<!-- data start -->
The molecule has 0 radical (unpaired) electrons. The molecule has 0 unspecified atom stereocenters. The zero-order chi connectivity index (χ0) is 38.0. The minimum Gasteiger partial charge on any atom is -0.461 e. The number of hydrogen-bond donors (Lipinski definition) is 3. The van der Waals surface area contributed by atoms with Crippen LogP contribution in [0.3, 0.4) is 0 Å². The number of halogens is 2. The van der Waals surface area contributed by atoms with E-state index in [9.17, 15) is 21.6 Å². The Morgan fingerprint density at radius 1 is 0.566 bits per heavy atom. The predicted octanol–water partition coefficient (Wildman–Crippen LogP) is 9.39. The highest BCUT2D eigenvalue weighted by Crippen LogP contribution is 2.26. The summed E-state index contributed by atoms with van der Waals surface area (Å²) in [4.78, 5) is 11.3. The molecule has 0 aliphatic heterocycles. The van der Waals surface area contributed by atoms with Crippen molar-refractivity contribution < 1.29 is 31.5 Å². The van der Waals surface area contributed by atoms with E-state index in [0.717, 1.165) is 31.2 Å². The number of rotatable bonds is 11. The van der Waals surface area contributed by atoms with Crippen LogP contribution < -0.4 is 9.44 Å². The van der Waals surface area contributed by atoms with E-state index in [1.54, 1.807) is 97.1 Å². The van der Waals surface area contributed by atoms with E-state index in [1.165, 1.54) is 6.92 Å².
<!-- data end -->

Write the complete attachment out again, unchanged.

The molecule has 0 radical (unpaired) electrons. The molecule has 0 unspecified atom stereocenters. The zero-order chi connectivity index (χ0) is 38.0. The minimum Gasteiger partial charge on any atom is -0.461 e. The number of hydrogen-bond donors (Lipinski definition) is 3. The van der Waals surface area contributed by atoms with Crippen LogP contribution in [0.3, 0.4) is 0 Å². The number of halogens is 2. The van der Waals surface area contributed by atoms with E-state index in [9.17, 15) is 21.6 Å². The Morgan fingerprint density at radius 1 is 0.566 bits per heavy atom. The predicted octanol–water partition coefficient (Wildman–Crippen LogP) is 9.39. The highest BCUT2D eigenvalue weighted by Crippen LogP contribution is 2.26. The summed E-state index contributed by atoms with van der Waals surface area (Å²) in [4.78, 5) is 11.3. The molecule has 0 aliphatic heterocycles. The van der Waals surface area contributed by atoms with Crippen molar-refractivity contribution < 1.29 is 31.5 Å². The van der Waals surface area contributed by atoms with E-state index in [0.717, 1.165) is 31.2 Å². The number of rotatable bonds is 11. The van der Waals surface area contributed by atoms with Crippen LogP contribution < -0.4 is 9.44 Å². The van der Waals surface area contributed by atoms with E-state index in [1.54, 1.807) is 97.1 Å². The van der Waals surface area contributed by atoms with E-state index in [1.165, 1.54) is 6.92 Å².